Eight months pregnant and thousands of miles from home, Erin Merryn shared a painful story Friday of child sexual abuse she suffered at the hands of a neighbor. When her family moved, the nightmare continued.

"This time it was a family member -- waking up in the middle of the night to this older cousin sexually abusing me,” Merryn said.

This isn't Erin's first time reliving those memories. She's spoken before dozens of state legislatures promoting a law 12 other states already passed: Erin’s Law. Her home state of Illinois was one of the first states to pass it in 2011.

"I come from Chicago, Illinois, and I am taking this bill across the country,” Merryn told the House Education Committee Friday.

The legislation would require every public school districts to create an age-appropriate curriculum for kindergarten through grade 12 on sexual abuse. It allows school districts to design lesson plans that would be best for the children in their communities, according to a release from the office of Rep. Geran Tarr (D-Anchorage).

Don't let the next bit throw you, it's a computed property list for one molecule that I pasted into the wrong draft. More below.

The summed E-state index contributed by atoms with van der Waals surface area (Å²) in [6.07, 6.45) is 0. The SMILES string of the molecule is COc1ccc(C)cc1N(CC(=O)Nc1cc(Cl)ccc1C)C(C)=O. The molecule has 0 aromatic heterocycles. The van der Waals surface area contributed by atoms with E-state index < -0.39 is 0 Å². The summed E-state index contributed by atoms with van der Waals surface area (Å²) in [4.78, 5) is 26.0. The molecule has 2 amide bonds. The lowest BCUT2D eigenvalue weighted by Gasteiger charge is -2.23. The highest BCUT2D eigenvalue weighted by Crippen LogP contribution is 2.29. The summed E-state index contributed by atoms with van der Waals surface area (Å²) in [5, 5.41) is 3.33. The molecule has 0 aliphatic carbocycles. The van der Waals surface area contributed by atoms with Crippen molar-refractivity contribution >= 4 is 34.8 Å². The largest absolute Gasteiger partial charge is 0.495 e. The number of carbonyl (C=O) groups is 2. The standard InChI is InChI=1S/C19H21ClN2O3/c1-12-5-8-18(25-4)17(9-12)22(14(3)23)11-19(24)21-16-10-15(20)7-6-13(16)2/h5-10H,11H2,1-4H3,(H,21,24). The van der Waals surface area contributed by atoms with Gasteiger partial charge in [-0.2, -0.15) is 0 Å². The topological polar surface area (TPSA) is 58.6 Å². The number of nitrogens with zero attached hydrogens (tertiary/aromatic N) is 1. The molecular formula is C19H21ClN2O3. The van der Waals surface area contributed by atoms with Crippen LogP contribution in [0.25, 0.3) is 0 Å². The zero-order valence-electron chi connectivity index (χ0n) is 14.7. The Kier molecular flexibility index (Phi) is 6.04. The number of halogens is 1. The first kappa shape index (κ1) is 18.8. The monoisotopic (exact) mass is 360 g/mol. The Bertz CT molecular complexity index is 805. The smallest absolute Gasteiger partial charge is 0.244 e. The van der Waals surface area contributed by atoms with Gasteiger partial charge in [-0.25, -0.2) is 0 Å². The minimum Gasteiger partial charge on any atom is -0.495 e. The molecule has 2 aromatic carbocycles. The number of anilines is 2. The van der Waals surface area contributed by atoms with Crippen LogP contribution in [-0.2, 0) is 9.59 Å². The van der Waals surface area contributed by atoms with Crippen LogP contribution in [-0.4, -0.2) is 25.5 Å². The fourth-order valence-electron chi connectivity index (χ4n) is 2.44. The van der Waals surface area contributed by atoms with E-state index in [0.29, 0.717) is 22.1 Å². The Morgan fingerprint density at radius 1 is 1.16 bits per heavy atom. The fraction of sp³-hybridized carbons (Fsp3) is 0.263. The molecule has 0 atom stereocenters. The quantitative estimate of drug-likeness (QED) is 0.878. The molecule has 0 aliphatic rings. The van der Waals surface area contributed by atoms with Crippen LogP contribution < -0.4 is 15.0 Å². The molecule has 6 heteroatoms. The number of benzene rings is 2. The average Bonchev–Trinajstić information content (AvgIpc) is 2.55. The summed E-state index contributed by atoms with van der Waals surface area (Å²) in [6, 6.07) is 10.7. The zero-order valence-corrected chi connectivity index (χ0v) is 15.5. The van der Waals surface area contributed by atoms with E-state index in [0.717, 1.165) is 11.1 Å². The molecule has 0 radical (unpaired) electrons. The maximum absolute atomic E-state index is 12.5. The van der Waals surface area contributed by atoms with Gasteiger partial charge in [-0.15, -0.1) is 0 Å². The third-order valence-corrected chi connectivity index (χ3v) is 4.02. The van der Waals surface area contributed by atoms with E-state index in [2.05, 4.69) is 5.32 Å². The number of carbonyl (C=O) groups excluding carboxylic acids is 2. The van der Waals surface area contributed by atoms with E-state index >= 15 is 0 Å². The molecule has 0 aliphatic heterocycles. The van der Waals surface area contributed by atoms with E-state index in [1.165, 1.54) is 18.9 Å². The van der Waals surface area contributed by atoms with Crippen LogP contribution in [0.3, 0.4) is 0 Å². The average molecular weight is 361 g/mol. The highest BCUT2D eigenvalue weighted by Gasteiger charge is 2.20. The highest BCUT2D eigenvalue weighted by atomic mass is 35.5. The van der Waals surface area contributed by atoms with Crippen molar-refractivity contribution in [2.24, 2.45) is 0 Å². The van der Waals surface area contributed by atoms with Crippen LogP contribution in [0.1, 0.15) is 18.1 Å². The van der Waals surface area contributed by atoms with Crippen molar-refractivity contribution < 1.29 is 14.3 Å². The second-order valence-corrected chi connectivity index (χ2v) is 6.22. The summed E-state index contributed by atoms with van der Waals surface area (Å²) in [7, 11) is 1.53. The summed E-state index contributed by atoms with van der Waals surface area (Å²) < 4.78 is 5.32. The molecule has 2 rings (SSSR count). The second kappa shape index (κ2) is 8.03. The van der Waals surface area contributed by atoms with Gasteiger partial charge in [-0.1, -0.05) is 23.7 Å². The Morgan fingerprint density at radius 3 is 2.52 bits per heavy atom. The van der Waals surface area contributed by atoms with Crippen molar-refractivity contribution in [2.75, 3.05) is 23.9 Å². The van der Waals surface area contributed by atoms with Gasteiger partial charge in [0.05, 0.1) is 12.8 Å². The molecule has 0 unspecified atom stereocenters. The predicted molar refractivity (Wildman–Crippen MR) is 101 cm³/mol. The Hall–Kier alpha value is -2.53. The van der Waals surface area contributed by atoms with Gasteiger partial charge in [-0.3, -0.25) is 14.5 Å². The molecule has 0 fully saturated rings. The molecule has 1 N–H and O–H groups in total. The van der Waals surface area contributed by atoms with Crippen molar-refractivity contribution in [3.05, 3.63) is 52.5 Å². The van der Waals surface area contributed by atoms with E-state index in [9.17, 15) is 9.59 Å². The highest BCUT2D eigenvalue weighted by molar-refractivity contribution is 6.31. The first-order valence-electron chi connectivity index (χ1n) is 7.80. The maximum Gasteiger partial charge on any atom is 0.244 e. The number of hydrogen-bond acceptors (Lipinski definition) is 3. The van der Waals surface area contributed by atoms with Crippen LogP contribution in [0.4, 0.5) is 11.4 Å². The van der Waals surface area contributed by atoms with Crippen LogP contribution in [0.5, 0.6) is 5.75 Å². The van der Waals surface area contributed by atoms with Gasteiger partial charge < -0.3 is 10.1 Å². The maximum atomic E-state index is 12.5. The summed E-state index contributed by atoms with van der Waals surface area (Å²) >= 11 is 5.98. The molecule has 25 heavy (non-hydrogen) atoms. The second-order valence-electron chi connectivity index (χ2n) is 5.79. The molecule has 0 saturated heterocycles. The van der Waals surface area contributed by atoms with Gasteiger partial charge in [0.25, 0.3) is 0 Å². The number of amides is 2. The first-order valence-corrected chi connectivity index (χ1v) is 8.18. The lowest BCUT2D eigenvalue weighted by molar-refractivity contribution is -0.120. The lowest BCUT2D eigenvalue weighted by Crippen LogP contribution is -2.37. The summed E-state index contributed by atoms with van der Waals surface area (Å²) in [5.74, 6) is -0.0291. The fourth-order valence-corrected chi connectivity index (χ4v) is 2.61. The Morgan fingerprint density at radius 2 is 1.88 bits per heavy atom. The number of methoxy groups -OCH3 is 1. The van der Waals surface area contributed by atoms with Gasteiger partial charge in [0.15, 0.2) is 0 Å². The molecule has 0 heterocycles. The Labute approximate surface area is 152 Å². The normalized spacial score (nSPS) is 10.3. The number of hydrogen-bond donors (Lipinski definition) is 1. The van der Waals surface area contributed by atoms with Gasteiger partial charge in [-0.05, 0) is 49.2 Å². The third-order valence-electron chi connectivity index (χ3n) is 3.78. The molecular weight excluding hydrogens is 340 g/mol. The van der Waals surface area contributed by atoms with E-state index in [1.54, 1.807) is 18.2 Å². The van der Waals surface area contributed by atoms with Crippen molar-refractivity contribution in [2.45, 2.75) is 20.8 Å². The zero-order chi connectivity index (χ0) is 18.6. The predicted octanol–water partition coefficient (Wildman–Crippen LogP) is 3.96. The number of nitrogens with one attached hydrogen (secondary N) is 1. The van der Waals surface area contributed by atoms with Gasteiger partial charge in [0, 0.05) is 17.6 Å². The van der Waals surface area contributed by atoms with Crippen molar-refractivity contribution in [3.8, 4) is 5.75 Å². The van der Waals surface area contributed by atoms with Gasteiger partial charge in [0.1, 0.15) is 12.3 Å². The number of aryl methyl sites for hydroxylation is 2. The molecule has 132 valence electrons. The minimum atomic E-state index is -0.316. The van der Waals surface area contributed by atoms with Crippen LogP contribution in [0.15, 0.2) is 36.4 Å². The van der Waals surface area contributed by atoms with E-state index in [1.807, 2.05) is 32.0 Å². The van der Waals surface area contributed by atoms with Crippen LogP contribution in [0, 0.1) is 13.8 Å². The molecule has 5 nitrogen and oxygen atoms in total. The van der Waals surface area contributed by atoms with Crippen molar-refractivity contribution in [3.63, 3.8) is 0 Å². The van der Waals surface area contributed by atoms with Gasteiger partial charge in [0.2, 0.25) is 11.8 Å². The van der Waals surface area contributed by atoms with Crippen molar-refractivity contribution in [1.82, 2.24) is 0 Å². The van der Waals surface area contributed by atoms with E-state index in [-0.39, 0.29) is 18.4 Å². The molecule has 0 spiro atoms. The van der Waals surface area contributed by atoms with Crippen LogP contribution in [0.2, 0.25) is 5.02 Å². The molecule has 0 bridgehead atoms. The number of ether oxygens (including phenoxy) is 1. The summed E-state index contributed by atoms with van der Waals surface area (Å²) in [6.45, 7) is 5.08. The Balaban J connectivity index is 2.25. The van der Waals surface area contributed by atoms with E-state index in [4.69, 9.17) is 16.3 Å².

Each curriculum should include warning signs of sexual abuse, referral and resource information, counseling and educational support, methods for increasing awareness of issues regarding sexual abuse of children, and actions a child may take to prevent and report sexual abuse or sexual assault.

"I think this is a good bill, and I think that we really need to do something, and we need to do it now,” said committee member Rep. Peggy Wilson (R-Wrangell).

The House Education Committee voted unanimously to pass Erin’s Law, but the bill could face a hearing before moving to the floor.

"I won't stop in getting this law passed in every single state,” Merryn told the committee. “I will come pound on your doors; you'll continue to see me, until we pass this law. I certainly hope you won't make me come back here with a newborn.”

Gov. Sean Parnell told Merryn he supports the law.  Sen. Lesil McGuire (R-Anchorage) introduced the Senate version of Erin’s Law on Thursday.